Smithsonian Institution

Smithsonian Institution
Smithsonian logo color.svg
Logo
Flag of the Smithsonian Institution.svg
Flag of the Smithsonian Institution
Smithsonian Institution is located in Central Washington, D.C.
Smithsonian Institution
Location within Central Washington, D.C.
Smithsonian Institution is located in the US
Smithsonian Institution
Location within Central Washington, D.C.
Established August 10, 1846
Location Washington, D.C.; Chantilly, Virginia; New York City
Coordinates 38°53′20″N 77°01′34″W / 38°53′20″N 77°01′34″W / 38.889; -77.026
Director David J. Skorton, Secretary of the Smithsonian
Website www.si.edu

The Smithsonian Institution ( n/ smith-SOE-nee-ən), established on August 10, 1846 "for the increase and diffusion of knowledge," is a group of museums and research centers administered by the Government of the United States. [1] The institution is named after its founding donor, British scientist James Smithson. [2] Originally organized as the "United States National Museum," that name ceased to exist as an administrative entity in 1967. [3]

Termed "the nation's attic" [4] for its eclectic holdings of 154 million items, [2] the Institution's nineteen museums, nine research centers, and zoo include historical and architectural landmarks, mostly located in the District of Columbia. [5] Additional facilities are located in Arizona, Maryland, Massachusetts, New York City, Pittsburgh, Texas, Virginia, and Panama. More than 200 institutions and museums in 45 states, Puerto Rico, and Panama are Smithsonian Affiliates. [6] [7]

The Institution's thirty million annual visitors [8] are admitted without charge. Its annual budget is around $1.2 billion with 2/3 coming from annual federal appropriations. [9] Other funding comes from the Institution's endowment, private and corporate contributions, membership dues, and earned retail, concession, and licensing revenue. [2] Institution publications include Smithsonian and Air & Space magazines.

Founding

The "Castle" (1847), the Institution's first building and still its headquarters

The British scientist James Smithson (1765–1829) left most of his wealth to his nephew Henry James Hungerford. When Hungerford died childless in 1835, [10] the estate passed "to the United States of America, to found at Washington, under the name of the Smithsonian Institution, an Establishment for the increase & diffusion of knowledge among men", in accordance with Smithson's will. [11] Congress officially accepted the legacy bequeathed to the nation, and pledged the faith of the United States to the charitable trust on July 1, 1836. [12] The American diplomat Richard Rush was dispatched to England by President Andrew Jackson to collect the bequest. Rush returned in August 1838 with 105 sacks containing 104,960 gold sovereigns (about $500,000 at the time, which is equivalent to $11,245,000 in 2016). [13] [14]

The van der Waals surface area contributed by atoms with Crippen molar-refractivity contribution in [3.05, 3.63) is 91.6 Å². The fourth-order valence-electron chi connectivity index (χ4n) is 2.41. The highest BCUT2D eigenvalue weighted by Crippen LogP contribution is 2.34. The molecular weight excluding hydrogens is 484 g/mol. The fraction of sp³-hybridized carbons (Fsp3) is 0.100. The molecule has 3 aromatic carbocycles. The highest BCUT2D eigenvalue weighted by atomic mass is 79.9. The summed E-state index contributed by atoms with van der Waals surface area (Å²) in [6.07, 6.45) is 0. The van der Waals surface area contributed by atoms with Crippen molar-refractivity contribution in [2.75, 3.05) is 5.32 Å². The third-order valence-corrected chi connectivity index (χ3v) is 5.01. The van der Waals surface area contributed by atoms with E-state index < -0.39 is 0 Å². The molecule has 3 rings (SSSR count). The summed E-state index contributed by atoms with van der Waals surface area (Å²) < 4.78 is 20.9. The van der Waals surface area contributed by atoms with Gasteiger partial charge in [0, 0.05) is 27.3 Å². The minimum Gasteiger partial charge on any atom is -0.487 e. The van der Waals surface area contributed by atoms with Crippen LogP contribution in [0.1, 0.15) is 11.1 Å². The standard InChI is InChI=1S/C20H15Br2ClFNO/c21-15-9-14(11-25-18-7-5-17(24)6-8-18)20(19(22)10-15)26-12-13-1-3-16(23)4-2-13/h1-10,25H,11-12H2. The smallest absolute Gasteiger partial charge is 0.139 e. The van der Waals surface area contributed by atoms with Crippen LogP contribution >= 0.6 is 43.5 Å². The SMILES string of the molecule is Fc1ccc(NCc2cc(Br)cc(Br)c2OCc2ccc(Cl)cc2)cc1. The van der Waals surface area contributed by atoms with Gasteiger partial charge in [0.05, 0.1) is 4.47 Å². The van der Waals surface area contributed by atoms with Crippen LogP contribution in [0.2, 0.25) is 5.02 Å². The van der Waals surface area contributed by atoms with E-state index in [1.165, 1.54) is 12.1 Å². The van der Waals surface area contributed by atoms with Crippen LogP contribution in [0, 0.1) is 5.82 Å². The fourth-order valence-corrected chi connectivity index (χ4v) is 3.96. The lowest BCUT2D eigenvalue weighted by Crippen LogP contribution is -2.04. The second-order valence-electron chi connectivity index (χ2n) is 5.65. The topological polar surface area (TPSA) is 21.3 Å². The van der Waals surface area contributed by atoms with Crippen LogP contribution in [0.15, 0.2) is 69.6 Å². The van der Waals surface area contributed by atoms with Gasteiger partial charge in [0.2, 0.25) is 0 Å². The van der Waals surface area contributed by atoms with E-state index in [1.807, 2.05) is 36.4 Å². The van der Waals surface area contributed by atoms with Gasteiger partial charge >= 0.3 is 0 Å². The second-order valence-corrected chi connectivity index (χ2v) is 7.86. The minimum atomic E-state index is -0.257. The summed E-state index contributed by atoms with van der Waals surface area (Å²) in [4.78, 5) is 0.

Once the money was in hand, eight years of Congressional haggling ensued over how to interpret Smithson's rather vague mandate "for the increase and diffusion of knowledge." [12] [14] Unfortunately, the money was invested by the US Treasury in bonds issued by the state of Arkansas which soon defaulted. After heated debate, Massachusetts Representative (and ex-President) John Quincy Adams persuaded Congress to restore the lost funds with interest [15] and, despite designs on the money for other purposes, convinced his colleagues to preserve it for an institution of science and learning. [16] Finally, on August 10, 1846, President James K. Polk signed the legislation that established the Smithsonian Institution as a trust instrumentality of the United States, to be administered by a Board of Regents and a Secretary of the Smithsonian. [12]

Other Languages
azərbaycanca: Smitsonian İnstitutu
Bahasa Indonesia: Institusi Smithsonian
Bahasa Melayu: Institusi Smithsonian
Simple English: Smithsonian Institution
Tiếng Việt: Viện Smithsonian